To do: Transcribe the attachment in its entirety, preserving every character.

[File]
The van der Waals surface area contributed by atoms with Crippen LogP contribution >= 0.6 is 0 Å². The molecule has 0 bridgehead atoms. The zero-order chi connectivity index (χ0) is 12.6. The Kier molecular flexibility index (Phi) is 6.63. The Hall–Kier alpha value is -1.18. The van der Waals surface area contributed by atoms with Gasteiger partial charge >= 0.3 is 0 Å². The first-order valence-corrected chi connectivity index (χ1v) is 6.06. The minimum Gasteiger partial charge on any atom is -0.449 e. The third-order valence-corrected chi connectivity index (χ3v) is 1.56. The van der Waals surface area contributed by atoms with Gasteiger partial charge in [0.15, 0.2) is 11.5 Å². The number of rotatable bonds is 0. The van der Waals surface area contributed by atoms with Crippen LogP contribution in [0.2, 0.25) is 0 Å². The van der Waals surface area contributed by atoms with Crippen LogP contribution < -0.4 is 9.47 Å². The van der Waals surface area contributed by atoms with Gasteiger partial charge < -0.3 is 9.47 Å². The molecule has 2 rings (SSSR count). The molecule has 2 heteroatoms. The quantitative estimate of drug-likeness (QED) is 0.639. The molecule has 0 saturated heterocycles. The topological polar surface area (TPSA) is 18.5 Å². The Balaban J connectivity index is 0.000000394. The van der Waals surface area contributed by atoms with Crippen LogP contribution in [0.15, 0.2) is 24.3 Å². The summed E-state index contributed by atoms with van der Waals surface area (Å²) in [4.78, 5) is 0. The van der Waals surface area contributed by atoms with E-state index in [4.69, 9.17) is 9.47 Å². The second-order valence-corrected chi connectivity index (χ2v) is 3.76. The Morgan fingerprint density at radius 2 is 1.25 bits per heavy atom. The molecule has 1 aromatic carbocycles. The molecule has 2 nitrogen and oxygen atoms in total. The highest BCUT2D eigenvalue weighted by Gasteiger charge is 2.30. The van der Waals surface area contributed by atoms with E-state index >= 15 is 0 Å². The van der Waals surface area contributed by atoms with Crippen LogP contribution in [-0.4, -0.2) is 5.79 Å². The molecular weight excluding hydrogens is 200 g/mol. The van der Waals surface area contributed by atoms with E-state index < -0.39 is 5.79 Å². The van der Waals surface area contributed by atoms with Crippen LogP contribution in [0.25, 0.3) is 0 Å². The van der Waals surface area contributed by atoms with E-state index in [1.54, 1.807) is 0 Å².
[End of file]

The van der Waals surface area contributed by atoms with Crippen LogP contribution >= 0.6 is 0 Å². The molecule has 0 bridgehead atoms. The zero-order chi connectivity index (χ0) is 12.6. The Kier molecular flexibility index (Phi) is 6.63. The Hall–Kier alpha value is -1.18. The van der Waals surface area contributed by atoms with Gasteiger partial charge >= 0.3 is 0 Å². The first-order valence-corrected chi connectivity index (χ1v) is 6.06. The minimum Gasteiger partial charge on any atom is -0.449 e. The third-order valence-corrected chi connectivity index (χ3v) is 1.56. The van der Waals surface area contributed by atoms with Gasteiger partial charge in [0.15, 0.2) is 11.5 Å². The number of rotatable bonds is 0. The van der Waals surface area contributed by atoms with Crippen LogP contribution in [0.2, 0.25) is 0 Å². The van der Waals surface area contributed by atoms with Crippen LogP contribution < -0.4 is 9.47 Å². The van der Waals surface area contributed by atoms with Gasteiger partial charge < -0.3 is 9.47 Å². The molecule has 2 rings (SSSR count). The molecule has 2 heteroatoms. The quantitative estimate of drug-likeness (QED) is 0.639. The molecule has 0 saturated heterocycles. The topological polar surface area (TPSA) is 18.5 Å². The Balaban J connectivity index is 0.000000394. The van der Waals surface area contributed by atoms with Crippen LogP contribution in [0.15, 0.2) is 24.3 Å². The summed E-state index contributed by atoms with van der Waals surface area (Å²) in [4.78, 5) is 0. The van der Waals surface area contributed by atoms with E-state index in [4.69, 9.17) is 9.47 Å². The second-order valence-corrected chi connectivity index (χ2v) is 3.76. The Morgan fingerprint density at radius 2 is 1.25 bits per heavy atom. The molecule has 1 aromatic carbocycles. The molecule has 2 nitrogen and oxygen atoms in total. The highest BCUT2D eigenvalue weighted by Gasteiger charge is 2.30. The van der Waals surface area contributed by atoms with E-state index >= 15 is 0 Å². The van der Waals surface area contributed by atoms with Crippen LogP contribution in [-0.4, -0.2) is 5.79 Å². The molecular weight excluding hydrogens is 200 g/mol. The van der Waals surface area contributed by atoms with E-state index < -0.39 is 5.79 Å². The van der Waals surface area contributed by atoms with Crippen LogP contribution in [0.25, 0.3) is 0 Å². The van der Waals surface area contributed by atoms with E-state index in [1.54, 1.807) is 0 Å².